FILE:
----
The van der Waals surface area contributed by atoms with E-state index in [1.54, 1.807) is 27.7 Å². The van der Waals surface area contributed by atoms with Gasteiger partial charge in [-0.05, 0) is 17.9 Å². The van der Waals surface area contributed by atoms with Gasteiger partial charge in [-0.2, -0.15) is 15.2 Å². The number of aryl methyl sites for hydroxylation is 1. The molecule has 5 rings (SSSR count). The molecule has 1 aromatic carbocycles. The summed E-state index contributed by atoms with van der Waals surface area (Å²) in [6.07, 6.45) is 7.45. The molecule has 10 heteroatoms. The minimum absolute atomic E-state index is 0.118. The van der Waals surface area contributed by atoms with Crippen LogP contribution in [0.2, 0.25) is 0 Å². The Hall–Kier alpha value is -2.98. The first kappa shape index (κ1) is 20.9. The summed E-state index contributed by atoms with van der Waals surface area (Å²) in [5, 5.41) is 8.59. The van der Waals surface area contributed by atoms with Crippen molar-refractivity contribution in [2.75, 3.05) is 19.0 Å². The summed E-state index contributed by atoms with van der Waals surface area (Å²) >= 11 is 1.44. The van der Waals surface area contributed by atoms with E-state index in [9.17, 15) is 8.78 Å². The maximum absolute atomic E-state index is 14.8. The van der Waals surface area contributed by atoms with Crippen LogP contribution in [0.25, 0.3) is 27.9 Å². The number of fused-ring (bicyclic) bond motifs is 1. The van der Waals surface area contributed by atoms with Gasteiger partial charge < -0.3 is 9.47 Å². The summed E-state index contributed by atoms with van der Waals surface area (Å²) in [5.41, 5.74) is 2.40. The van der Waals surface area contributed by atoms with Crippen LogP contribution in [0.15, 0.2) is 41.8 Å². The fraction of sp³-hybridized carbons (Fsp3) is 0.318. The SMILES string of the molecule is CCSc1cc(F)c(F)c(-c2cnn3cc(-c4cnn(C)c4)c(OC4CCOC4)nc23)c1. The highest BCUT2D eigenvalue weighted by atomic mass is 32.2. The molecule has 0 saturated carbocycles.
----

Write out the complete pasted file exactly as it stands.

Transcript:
The van der Waals surface area contributed by atoms with E-state index in [1.54, 1.807) is 27.7 Å². The van der Waals surface area contributed by atoms with Gasteiger partial charge in [-0.05, 0) is 17.9 Å². The van der Waals surface area contributed by atoms with Gasteiger partial charge in [-0.2, -0.15) is 15.2 Å². The number of aryl methyl sites for hydroxylation is 1. The molecule has 5 rings (SSSR count). The molecule has 1 aromatic carbocycles. The summed E-state index contributed by atoms with van der Waals surface area (Å²) in [6.07, 6.45) is 7.45. The molecule has 10 heteroatoms. The minimum absolute atomic E-state index is 0.118. The van der Waals surface area contributed by atoms with Crippen LogP contribution in [0.2, 0.25) is 0 Å². The Hall–Kier alpha value is -2.98. The first kappa shape index (κ1) is 20.9. The summed E-state index contributed by atoms with van der Waals surface area (Å²) in [5, 5.41) is 8.59. The van der Waals surface area contributed by atoms with Crippen molar-refractivity contribution in [2.75, 3.05) is 19.0 Å². The summed E-state index contributed by atoms with van der Waals surface area (Å²) >= 11 is 1.44. The van der Waals surface area contributed by atoms with E-state index in [9.17, 15) is 8.78 Å². The maximum absolute atomic E-state index is 14.8. The van der Waals surface area contributed by atoms with Crippen LogP contribution in [0.25, 0.3) is 27.9 Å². The number of fused-ring (bicyclic) bond motifs is 1. The van der Waals surface area contributed by atoms with Gasteiger partial charge < -0.3 is 9.47 Å². The summed E-state index contributed by atoms with van der Waals surface area (Å²) in [5.41, 5.74) is 2.40. The van der Waals surface area contributed by atoms with Crippen LogP contribution in [0.15, 0.2) is 41.8 Å². The fraction of sp³-hybridized carbons (Fsp3) is 0.318. The SMILES string of the molecule is CCSc1cc(F)c(F)c(-c2cnn3cc(-c4cnn(C)c4)c(OC4CCOC4)nc23)c1. The highest BCUT2D eigenvalue weighted by atomic mass is 32.2. The molecule has 0 saturated carbocycles.